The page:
Don’t go hunting without a four-legged companion
Pigs used to be the preferred companions for truffle hunters, but some countries, like Italy, have since banned the practice as the pigs’ hooves can damage delicate root systems of truffle-yielding host trees, sometimes permanently. Female pigs are particularly adept at uncovering truffles, as the truffles' pungent aromas contain a compound chemically similar to androstenol, the most prominent sex pheromone in a boar’s saliva. You could say they literally lust after truffles - but this means they are also more likely to quickly gobble up each valuable find. Today, dogs are more commonly used as their olfactory powers measure somewhere between 10,000 to 100,000 times that of a human - and they are easier to train.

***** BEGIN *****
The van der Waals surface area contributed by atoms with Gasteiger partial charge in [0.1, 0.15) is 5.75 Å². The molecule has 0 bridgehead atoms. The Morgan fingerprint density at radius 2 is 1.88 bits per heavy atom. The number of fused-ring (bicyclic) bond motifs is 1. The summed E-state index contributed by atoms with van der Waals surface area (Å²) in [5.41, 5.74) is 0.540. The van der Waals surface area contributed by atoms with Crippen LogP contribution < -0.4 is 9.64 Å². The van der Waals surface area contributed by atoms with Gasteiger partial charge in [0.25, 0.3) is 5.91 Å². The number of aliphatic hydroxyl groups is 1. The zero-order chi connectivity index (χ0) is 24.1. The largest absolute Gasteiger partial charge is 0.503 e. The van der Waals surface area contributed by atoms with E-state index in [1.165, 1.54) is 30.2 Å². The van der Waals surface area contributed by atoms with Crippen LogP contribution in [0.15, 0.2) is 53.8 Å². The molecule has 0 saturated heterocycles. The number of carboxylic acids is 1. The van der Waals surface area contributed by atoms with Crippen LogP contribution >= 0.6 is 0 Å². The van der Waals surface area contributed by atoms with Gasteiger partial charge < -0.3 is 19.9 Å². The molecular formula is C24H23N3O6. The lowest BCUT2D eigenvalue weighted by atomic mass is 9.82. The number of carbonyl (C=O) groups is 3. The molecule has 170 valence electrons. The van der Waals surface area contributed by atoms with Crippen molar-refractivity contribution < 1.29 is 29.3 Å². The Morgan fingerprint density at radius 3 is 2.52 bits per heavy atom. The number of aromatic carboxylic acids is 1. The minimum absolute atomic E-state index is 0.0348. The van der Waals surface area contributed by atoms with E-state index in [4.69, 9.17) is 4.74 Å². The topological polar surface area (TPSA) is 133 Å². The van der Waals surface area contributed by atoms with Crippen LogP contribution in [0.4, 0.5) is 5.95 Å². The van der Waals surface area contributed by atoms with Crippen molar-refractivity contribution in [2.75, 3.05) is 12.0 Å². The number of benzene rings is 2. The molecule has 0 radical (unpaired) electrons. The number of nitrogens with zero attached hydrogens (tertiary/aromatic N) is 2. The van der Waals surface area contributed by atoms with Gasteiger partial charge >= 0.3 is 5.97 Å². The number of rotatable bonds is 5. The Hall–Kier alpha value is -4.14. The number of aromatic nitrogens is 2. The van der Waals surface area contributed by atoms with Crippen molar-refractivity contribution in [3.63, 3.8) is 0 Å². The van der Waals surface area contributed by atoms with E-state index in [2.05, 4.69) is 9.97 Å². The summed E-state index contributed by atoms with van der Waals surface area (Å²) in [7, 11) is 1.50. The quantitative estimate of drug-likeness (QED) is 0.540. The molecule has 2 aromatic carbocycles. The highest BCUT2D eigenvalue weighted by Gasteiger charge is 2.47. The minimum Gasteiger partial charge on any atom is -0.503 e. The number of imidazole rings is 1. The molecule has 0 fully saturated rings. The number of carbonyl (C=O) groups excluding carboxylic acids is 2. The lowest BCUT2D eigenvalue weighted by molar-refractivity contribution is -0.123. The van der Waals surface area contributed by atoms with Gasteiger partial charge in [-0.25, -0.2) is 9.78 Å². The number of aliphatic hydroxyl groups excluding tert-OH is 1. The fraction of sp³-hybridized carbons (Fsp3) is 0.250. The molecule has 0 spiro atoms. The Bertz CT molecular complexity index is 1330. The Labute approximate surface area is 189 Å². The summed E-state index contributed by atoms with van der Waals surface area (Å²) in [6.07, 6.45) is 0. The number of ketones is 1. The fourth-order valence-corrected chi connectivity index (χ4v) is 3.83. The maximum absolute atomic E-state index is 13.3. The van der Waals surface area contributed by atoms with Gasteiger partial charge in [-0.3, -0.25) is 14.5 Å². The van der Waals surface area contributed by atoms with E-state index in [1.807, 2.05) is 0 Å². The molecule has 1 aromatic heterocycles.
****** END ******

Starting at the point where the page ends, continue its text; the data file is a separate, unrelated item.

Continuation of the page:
Chef Jason Tan of one-Michelin-starred Corner House, who was recently in Australia for a truffle-hunting trip, shares: “The dogs are usually fed with with truffle-flavoured biscuits and treats, so that they can identify similar flavours when out truffle-hunting. The truffles can be found surprisingly close to the ground, perhaps at a maximum depth of 3 to 5cm, which the truffle hunter then digs up with small spade, like the ones you use at the beach.”
Want to hunt for truffles purely based on human sight? It's difficult, but not impossible, according to French truffle producer Plantin. Look for the 'brulé' around the tree, an area without any vegetation as though it was burned, or the 'à la mouche" or fly method: as certain species of flies lay their eggs close to truffles, if you perceive flies flying close to the ground, you are more likely to find some truffles there.